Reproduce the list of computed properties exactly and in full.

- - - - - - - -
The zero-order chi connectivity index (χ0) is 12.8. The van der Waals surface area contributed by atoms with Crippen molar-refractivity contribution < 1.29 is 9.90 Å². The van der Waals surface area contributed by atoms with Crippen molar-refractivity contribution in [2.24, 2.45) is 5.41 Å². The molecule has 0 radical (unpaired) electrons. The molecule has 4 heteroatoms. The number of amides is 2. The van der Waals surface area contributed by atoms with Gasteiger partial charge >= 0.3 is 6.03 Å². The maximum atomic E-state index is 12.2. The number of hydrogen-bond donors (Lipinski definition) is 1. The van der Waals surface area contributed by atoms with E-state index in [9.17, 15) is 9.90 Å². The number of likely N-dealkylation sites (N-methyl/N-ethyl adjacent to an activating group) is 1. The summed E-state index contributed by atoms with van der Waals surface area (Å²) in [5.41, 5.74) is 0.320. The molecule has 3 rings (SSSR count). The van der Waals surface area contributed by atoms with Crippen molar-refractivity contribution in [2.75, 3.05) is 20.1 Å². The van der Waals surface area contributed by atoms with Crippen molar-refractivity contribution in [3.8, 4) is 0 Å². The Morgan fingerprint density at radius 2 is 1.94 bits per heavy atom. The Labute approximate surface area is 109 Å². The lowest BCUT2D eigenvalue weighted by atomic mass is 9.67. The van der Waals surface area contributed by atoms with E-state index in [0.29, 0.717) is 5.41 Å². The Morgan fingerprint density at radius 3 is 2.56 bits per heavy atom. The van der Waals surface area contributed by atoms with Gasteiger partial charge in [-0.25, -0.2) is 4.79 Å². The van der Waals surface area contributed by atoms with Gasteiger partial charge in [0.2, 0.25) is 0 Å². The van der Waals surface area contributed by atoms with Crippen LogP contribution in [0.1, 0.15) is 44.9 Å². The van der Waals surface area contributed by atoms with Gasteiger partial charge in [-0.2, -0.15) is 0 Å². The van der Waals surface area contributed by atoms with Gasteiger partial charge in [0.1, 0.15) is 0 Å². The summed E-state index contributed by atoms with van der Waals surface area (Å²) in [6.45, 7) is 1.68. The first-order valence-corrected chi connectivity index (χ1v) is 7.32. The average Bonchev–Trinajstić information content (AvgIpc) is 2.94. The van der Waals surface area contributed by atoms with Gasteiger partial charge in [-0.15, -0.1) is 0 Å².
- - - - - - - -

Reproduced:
The zero-order chi connectivity index (χ0) is 12.8. The van der Waals surface area contributed by atoms with Crippen molar-refractivity contribution < 1.29 is 9.90 Å². The van der Waals surface area contributed by atoms with Crippen molar-refractivity contribution in [2.24, 2.45) is 5.41 Å². The molecule has 0 radical (unpaired) electrons. The molecule has 4 heteroatoms. The number of amides is 2. The van der Waals surface area contributed by atoms with Gasteiger partial charge >= 0.3 is 6.03 Å². The maximum atomic E-state index is 12.2. The number of hydrogen-bond donors (Lipinski definition) is 1. The van der Waals surface area contributed by atoms with E-state index in [9.17, 15) is 9.90 Å². The number of likely N-dealkylation sites (N-methyl/N-ethyl adjacent to an activating group) is 1. The summed E-state index contributed by atoms with van der Waals surface area (Å²) in [5.41, 5.74) is 0.320. The molecule has 3 rings (SSSR count). The van der Waals surface area contributed by atoms with Crippen molar-refractivity contribution in [2.75, 3.05) is 20.1 Å². The van der Waals surface area contributed by atoms with Crippen molar-refractivity contribution in [3.8, 4) is 0 Å². The Morgan fingerprint density at radius 2 is 1.94 bits per heavy atom. The Labute approximate surface area is 109 Å². The lowest BCUT2D eigenvalue weighted by atomic mass is 9.67. The van der Waals surface area contributed by atoms with E-state index in [0.29, 0.717) is 5.41 Å². The Morgan fingerprint density at radius 3 is 2.56 bits per heavy atom. The van der Waals surface area contributed by atoms with Gasteiger partial charge in [-0.25, -0.2) is 4.79 Å². The van der Waals surface area contributed by atoms with Gasteiger partial charge in [0.2, 0.25) is 0 Å². The van der Waals surface area contributed by atoms with Crippen LogP contribution in [0.1, 0.15) is 44.9 Å². The van der Waals surface area contributed by atoms with Gasteiger partial charge in [-0.2, -0.15) is 0 Å². The van der Waals surface area contributed by atoms with Gasteiger partial charge in [0.1, 0.15) is 0 Å². The summed E-state index contributed by atoms with van der Waals surface area (Å²) in [6.45, 7) is 1.68. The first-order valence-corrected chi connectivity index (χ1v) is 7.32. The average Bonchev–Trinajstić information content (AvgIpc) is 2.94. The van der Waals surface area contributed by atoms with Gasteiger partial charge in [-0.15, -0.1) is 0 Å².